- Master of PowerStalin and the Evolution of the Soviet System of Terror
Yet another Stalin biography? This time in three volumes? Who needs such a biography, and what can it explain to a reader already familiar with Stalin’s life? Stephen Kotkin has not written a Stalin biography but rather a fascinating and unsurpassed history of power in the early Soviet Union.1 It is actually the volume title that reveals what the book is about: the paradoxes of power. Accordingly, Stalin enters the stage only late in the book. Kotkin introduces him at the beginning, describes his youth in Georgia, but then allows him to disappear. Only toward the middle of the book does he appear once more.
Kotkin tells a story of power and its effects, of the autocracy and its prime ministers, of peasants and revolutionaries and of the Great War that ultimately destroyed the tsarist empire. We see how the revolutionaries were in no way certain about their cause, with liberals, Socialist Revolutionaries, and Mensheviks just as uncertain as the Bolsheviks. They understood that they also had to adapt themselves to the circumstances that had sealed the fate of the tsar’s government: the size of the country and the weakness of its [End Page 131] institutions. Lenin was not a strategist. He had no plan when he decided to overthrow the government in October 1917. There was not even a clear idea about how the new state and its government were supposed to be formed. They had no control over the chaotic events unfolding. Day by day, Lenin and his comrades had to reckon with the possibility of being driven out of power.
The government, Kotkin writes, consisted of only four people: Vladimir Lenin, Lev Trotskii, Iosif Stalin, and Iakov Sverdlov—men who had had encounters with the tsarist police or been sent into exile or imprisoned but had no idea about how a state should be governed. They gave free rein to whatever happened because they did not know to which outcome they should direct events. The result was chaos and anarchy, a rule designed for one day at a time. A contemporary who worked at Smolny, the headquarters of the regime, remembered seeing fear on the faces of the Bolshevik people’s commissars. This fear grew because the authorities refused to cooperate with the Bolsheviks, because theft and violence ruled the streets, because the German kaiser’s troops threatened the heart of the empire, and because no one knew whether the opponents of the Bolsheviks would ultimately gain the upper hand. In the beginning, there was not even a state police force, and the new rulers had no choice but to cede power to the looters and robbers. Even Lenin himself, the leader of the revolution, was dragged out of a car in 1918, robbed, and left standing on the street. It was a period of “Dada and Lenin,” as Kotkin describes the events of 1918 (227–88).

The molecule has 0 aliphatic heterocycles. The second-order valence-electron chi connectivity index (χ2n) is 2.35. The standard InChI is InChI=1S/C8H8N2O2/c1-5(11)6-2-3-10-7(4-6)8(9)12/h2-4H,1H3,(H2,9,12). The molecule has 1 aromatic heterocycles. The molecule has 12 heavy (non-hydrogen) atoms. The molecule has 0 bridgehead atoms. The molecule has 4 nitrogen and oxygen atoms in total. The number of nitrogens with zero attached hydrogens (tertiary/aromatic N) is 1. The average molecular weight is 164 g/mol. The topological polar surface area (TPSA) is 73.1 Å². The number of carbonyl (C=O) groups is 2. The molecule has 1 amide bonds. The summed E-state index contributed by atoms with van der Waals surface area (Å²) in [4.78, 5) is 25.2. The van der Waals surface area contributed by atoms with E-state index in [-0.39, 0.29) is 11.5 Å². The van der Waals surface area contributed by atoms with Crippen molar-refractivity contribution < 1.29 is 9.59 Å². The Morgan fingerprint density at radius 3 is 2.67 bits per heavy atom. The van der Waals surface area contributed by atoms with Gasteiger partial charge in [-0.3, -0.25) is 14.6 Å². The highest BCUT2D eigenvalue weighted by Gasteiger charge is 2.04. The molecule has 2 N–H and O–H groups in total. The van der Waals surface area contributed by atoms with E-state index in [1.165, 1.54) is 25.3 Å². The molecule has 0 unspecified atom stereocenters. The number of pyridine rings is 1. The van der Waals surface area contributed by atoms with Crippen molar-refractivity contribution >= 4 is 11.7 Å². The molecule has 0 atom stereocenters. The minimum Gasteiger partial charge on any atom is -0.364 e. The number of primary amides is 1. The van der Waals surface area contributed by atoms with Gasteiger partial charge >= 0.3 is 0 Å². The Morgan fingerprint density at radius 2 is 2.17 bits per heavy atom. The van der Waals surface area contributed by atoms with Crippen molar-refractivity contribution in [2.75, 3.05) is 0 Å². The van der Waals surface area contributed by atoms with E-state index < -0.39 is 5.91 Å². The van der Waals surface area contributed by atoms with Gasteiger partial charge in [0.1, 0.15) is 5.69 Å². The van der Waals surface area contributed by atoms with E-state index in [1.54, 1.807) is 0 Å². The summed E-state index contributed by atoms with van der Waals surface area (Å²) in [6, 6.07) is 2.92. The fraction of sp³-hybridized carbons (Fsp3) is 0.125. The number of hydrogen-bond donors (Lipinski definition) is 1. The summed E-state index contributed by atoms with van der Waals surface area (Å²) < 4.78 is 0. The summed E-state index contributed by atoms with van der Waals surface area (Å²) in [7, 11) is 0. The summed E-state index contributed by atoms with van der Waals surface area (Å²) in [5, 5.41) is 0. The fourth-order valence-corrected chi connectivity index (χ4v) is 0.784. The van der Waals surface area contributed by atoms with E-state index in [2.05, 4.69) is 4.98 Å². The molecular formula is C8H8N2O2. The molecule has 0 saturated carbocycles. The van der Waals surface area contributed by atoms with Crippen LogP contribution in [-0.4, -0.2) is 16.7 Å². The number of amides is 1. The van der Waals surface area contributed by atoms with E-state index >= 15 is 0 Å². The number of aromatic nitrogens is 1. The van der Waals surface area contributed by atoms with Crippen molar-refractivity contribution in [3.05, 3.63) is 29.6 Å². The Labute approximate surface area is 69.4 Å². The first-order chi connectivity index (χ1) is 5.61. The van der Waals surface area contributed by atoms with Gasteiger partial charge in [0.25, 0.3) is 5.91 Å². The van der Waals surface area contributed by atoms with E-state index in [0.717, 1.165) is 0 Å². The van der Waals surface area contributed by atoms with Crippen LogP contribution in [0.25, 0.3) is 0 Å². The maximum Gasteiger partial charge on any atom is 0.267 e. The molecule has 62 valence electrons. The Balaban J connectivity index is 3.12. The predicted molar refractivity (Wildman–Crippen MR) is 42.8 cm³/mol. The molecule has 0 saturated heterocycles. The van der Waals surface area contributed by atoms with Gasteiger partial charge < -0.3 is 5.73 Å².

Power means either imposing one’s will on another or preventing another from exercising power. But such power is only temporary and does not itself establish rule; power becomes durable only when it is institutionalized. Rule arises when the vanquished themselves perform what those with power demand from them.2 Lenin’s state was based on exploitation and redistribution, on intimidation and terror, on privilege and disenfranchisement. Its police resembled a band of marauders; its governmental agencies were commanded by men who transformed improvised terror into a strategy of rule. As the Civil War (1918–21) broke out, the Bolsheviks got the opportunity of a lifetime. They could turn all the improvisation and management of crises through force into the foundation for their regime. They learned how to overcome crises, fight battles, and destroy enemies; it was in this context that the Soviet state was...